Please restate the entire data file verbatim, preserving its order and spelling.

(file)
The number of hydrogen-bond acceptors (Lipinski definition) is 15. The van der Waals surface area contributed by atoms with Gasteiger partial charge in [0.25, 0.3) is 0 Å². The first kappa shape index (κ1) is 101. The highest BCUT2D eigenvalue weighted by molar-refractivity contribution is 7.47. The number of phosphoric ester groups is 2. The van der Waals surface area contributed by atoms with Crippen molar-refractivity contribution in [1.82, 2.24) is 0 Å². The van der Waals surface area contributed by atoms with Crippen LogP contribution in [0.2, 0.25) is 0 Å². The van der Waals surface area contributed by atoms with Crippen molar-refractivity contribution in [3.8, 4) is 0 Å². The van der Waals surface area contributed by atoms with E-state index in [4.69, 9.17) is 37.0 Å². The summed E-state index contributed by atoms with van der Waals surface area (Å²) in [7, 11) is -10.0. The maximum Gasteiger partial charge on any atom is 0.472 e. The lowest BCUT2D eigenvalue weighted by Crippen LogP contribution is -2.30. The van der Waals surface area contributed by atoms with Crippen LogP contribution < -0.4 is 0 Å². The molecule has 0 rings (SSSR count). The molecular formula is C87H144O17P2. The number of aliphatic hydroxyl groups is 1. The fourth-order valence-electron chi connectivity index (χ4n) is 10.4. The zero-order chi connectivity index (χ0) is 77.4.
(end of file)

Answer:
The number of hydrogen-bond acceptors (Lipinski definition) is 15. The van der Waals surface area contributed by atoms with Gasteiger partial charge in [0.25, 0.3) is 0 Å². The first kappa shape index (κ1) is 101. The highest BCUT2D eigenvalue weighted by molar-refractivity contribution is 7.47. The number of phosphoric ester groups is 2. The van der Waals surface area contributed by atoms with Crippen molar-refractivity contribution in [1.82, 2.24) is 0 Å². The van der Waals surface area contributed by atoms with Crippen LogP contribution in [0.2, 0.25) is 0 Å². The van der Waals surface area contributed by atoms with Crippen molar-refractivity contribution in [3.8, 4) is 0 Å². The van der Waals surface area contributed by atoms with E-state index in [4.69, 9.17) is 37.0 Å². The summed E-state index contributed by atoms with van der Waals surface area (Å²) in [7, 11) is -10.0. The maximum Gasteiger partial charge on any atom is 0.472 e. The lowest BCUT2D eigenvalue weighted by Crippen LogP contribution is -2.30. The van der Waals surface area contributed by atoms with Crippen LogP contribution < -0.4 is 0 Å². The molecule has 0 rings (SSSR count). The molecular formula is C87H144O17P2. The number of aliphatic hydroxyl groups is 1. The fourth-order valence-electron chi connectivity index (χ4n) is 10.4. The zero-order chi connectivity index (χ0) is 77.4.